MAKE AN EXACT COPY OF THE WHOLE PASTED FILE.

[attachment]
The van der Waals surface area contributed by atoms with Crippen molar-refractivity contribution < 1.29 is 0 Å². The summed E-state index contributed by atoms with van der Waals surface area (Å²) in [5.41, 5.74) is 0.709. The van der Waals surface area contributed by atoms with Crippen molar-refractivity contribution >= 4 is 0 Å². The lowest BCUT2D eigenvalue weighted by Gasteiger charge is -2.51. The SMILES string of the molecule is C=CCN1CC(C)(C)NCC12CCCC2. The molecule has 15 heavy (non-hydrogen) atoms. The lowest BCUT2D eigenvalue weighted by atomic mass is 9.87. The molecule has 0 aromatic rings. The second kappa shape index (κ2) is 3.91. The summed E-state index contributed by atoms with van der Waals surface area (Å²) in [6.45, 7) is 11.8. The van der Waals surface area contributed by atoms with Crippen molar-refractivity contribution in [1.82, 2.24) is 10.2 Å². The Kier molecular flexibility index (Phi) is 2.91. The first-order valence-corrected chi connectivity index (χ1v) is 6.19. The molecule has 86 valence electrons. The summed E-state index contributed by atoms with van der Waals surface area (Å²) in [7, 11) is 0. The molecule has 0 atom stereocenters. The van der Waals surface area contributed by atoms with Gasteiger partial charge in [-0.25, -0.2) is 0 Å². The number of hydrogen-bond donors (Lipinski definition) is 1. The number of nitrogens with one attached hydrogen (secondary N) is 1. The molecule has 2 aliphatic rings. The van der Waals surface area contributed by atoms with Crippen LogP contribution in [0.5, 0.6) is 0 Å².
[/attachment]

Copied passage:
The van der Waals surface area contributed by atoms with Crippen molar-refractivity contribution < 1.29 is 0 Å². The summed E-state index contributed by atoms with van der Waals surface area (Å²) in [5.41, 5.74) is 0.709. The van der Waals surface area contributed by atoms with Crippen molar-refractivity contribution >= 4 is 0 Å². The lowest BCUT2D eigenvalue weighted by Gasteiger charge is -2.51. The SMILES string of the molecule is C=CCN1CC(C)(C)NCC12CCCC2. The molecule has 15 heavy (non-hydrogen) atoms. The lowest BCUT2D eigenvalue weighted by atomic mass is 9.87. The molecule has 0 aromatic rings. The second kappa shape index (κ2) is 3.91. The summed E-state index contributed by atoms with van der Waals surface area (Å²) in [6.45, 7) is 11.8. The van der Waals surface area contributed by atoms with Crippen molar-refractivity contribution in [1.82, 2.24) is 10.2 Å². The Kier molecular flexibility index (Phi) is 2.91. The first-order valence-corrected chi connectivity index (χ1v) is 6.19. The molecule has 86 valence electrons. The summed E-state index contributed by atoms with van der Waals surface area (Å²) in [7, 11) is 0. The molecule has 0 atom stereocenters. The van der Waals surface area contributed by atoms with Gasteiger partial charge in [-0.25, -0.2) is 0 Å². The number of hydrogen-bond donors (Lipinski definition) is 1. The number of nitrogens with one attached hydrogen (secondary N) is 1. The molecule has 2 aliphatic rings. The van der Waals surface area contributed by atoms with Crippen LogP contribution in [0.5, 0.6) is 0 Å².